Publishers can use this data to target their content toward the main interests of audiences that already come to their website.
The Geo section covers the language and location of your website visitors.
While the Language and Location categories both include the standard charts showing the acquisition, behavior and conversions data, the Location portion also has a map that visually displays your visitors’ locations.
The map is extremely useful for targeting social and search ads—especially if you know the locations and languages of visitors most likely to convert using your Google Analytics goals.
It can also come in handy for local businesses that want to know if their marketing efforts are driving traffic from the right regions, and for publishers who want to create content that is locally focused.
The Behavior section includes detailed category reports New vs. Returning Visitors, Frequency & Recency and Engagement. These reports tell you more about how often a visitor comes to your website, how many days on average it is between sessions for repeat visitors, how long visitors stay on your website and how many pages they visit while they’re there.
By using goals in Google Analytics, you can track the behavioral patterns of visitors who are most likely to convert. For example, you’ll know if you’re most likely to get the most conversions on a visitor’s first visit or returning visits.
If you notice returning visitors are more likely to convert, do everything in your power to get first-time visitors back onto your website by having them subscribe to your blog or email list.
If you notice new visitors are more likely to convert, aim for conversion optimization strategies that grab people on their first visit, such as exit intent pop-ups (like the ones that ask for your email or offer you a discount code as you’re leaving a site).
If you want to learn more about the browsers, operating systems and Internet service providers your visitors use when visiting your website, look through the Technology reports.
There are two category reports in this section: Browser & OS and Network.
If your business creates online tools or software, you can use this to gauge whether you should be creating Chrome extensions or Mac-based desktop applications. You can also use this to make sure your website is working well in the top three browsers your visitors use.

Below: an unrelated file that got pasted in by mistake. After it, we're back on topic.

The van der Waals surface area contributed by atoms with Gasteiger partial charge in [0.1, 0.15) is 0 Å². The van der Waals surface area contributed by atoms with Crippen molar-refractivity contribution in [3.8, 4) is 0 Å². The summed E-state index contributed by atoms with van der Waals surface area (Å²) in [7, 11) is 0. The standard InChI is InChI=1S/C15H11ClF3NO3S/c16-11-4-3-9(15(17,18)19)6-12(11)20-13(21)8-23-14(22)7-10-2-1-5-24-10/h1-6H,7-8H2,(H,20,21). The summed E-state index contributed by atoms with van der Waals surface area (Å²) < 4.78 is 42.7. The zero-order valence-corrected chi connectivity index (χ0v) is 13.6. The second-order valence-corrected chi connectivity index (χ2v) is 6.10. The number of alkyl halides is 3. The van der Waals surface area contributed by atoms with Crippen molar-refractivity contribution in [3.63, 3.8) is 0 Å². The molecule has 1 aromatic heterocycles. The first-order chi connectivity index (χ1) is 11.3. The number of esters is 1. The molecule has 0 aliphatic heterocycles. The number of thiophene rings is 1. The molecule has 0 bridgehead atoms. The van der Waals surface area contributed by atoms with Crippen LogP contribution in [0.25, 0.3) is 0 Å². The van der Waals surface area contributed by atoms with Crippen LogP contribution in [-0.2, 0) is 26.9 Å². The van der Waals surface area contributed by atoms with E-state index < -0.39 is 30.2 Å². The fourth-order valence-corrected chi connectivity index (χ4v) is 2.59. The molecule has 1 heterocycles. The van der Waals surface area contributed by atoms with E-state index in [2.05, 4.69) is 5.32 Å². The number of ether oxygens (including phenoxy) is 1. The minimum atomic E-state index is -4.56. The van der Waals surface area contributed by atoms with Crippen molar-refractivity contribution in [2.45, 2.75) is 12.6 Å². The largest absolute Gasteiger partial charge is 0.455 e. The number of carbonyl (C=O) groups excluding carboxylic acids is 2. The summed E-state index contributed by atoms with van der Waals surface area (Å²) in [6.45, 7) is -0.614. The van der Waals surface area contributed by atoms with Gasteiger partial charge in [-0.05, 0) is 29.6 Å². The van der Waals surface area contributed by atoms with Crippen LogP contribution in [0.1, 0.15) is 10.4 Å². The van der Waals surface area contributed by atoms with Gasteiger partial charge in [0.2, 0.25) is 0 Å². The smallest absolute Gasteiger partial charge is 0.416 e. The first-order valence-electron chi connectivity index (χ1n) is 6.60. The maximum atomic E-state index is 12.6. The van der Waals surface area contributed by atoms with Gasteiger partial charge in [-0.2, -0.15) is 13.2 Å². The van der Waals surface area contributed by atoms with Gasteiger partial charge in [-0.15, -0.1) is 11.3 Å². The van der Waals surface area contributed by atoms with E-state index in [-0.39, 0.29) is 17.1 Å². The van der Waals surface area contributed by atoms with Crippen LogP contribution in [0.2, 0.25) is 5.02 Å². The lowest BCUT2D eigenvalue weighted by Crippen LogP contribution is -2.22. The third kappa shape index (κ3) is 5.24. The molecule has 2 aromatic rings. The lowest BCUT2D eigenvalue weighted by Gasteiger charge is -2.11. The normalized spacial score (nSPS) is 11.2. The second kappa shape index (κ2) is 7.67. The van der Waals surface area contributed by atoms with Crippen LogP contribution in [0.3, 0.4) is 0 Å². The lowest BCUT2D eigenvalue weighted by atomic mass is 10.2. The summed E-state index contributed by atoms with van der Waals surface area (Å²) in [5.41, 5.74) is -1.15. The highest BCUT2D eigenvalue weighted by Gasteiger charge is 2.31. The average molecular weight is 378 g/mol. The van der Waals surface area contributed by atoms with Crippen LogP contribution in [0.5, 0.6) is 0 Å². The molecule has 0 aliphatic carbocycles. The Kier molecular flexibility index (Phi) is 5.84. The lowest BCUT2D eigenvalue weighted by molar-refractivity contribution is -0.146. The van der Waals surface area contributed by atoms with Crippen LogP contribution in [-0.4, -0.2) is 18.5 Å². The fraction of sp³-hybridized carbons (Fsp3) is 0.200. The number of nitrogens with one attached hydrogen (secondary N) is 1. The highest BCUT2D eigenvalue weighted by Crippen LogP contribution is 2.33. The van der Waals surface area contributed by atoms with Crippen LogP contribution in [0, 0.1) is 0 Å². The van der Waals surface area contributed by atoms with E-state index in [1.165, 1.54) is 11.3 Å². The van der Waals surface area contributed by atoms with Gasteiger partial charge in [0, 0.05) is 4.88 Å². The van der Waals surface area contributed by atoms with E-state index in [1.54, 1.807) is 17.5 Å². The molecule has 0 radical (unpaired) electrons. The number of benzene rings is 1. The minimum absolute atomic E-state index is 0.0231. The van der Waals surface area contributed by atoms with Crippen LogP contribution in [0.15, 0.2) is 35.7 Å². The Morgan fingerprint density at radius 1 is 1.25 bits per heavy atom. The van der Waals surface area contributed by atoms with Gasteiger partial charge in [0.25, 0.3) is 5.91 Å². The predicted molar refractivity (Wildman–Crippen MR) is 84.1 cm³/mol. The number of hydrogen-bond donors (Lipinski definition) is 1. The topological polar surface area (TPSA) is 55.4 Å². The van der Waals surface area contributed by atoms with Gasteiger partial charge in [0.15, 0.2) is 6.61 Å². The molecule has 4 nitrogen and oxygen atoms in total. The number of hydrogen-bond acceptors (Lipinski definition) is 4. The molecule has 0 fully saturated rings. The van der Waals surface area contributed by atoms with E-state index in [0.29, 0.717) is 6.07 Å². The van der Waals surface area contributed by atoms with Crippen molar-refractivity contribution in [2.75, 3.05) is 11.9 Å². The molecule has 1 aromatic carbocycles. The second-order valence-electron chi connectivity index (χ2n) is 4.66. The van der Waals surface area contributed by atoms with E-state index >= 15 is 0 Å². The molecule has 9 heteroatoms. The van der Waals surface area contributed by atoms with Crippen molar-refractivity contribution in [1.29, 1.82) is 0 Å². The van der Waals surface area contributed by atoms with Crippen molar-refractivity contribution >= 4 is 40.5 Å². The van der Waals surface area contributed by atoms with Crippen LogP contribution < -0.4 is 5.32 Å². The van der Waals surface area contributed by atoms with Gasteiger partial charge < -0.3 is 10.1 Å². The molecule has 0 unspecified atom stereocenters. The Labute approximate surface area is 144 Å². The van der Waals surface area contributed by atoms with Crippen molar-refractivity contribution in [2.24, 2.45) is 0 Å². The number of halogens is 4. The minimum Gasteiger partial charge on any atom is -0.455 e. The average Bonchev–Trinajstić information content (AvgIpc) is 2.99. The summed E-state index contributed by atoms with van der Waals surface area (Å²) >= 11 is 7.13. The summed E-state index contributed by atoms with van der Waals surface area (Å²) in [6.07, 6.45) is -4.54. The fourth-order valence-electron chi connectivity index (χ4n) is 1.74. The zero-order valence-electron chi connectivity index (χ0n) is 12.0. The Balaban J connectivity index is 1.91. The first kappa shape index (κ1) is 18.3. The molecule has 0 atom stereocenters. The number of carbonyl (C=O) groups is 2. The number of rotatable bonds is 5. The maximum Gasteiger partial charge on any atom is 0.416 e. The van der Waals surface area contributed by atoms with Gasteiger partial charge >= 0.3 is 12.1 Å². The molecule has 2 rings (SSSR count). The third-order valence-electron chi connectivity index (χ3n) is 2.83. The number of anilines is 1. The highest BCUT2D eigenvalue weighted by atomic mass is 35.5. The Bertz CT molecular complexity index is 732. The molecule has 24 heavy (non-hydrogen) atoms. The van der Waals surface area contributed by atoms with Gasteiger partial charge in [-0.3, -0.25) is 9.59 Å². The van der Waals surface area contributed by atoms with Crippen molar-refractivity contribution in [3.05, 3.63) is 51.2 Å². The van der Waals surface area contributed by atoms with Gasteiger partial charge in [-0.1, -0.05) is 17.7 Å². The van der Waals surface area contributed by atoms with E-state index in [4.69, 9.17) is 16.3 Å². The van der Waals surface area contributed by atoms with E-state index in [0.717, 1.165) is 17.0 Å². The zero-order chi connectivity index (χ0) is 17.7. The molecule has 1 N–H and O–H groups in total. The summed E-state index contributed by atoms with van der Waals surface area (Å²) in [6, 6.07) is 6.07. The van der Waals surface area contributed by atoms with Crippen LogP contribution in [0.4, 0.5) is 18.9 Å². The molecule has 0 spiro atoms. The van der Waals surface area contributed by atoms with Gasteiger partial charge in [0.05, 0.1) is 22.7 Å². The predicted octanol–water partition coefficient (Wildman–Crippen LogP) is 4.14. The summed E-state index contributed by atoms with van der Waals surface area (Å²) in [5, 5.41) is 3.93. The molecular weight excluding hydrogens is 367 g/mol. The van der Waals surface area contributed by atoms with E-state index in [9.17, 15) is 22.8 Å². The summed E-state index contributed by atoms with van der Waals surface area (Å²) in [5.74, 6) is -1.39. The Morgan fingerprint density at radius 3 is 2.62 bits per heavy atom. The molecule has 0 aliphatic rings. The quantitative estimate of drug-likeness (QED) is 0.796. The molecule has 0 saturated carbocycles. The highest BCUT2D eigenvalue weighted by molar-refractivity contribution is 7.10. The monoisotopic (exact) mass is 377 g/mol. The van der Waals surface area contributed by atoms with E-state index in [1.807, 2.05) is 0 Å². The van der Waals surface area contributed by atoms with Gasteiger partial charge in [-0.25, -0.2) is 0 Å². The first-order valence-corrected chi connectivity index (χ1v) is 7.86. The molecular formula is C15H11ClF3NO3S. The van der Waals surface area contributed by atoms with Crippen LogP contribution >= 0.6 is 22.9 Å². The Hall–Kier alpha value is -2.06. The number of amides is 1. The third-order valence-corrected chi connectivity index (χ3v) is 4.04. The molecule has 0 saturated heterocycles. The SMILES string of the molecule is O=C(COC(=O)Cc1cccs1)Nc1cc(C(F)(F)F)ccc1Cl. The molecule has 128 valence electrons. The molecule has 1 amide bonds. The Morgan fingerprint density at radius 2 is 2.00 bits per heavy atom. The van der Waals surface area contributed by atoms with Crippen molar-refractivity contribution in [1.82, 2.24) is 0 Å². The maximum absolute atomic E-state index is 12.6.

Not sure if you should optimize for mobile? This is the area you need to visit. The Mobile Overview shows you the number of desktop, mobile and tablet users who visit your site.
The Mobile Devices category report shows you exactly what devices those visitors use.
If you’re interested in creating an app for your business, now you’ll know if your visitors are more likely to use it on an Apple, Android or Windows device.
This custom audience report goes beyond the standard reports. This is a more advanced report.
The other reports here are simple to access. You simply click on the link to get information.
With this custom report you have to define your own variables, metrics and dimensions to create a report. This is too advanced for this article. We’ll cover this later when writing about custom reporting options.
#9: Users Flow
If you’re curious about the path your visitors take through your website, you can find it in the Users Flow.
Using the drop-down menu at the top left, you can see the flow of users based on language, location, browser, mobile device and similar dimensions of data.
Follow users from the starting page where they enter through as many interactions as they make or pages they view on your site.
It’s an interesting way to see which pages on your website lead visitors to view even more pages.
I hope this has given you a good feel for what you can learn from your Audience reports and how you can apply it to other areas of your online marketing. In my next posts, I’ll continue to dive deeper into Google Analytics acquisition, behavior and conversions data to show you how to analyze and use the data to improve your blog or business!
What do you think? Will you take a deeper look into your audience data? How do you think audience data can inform your marketing? Share your comments and questions below!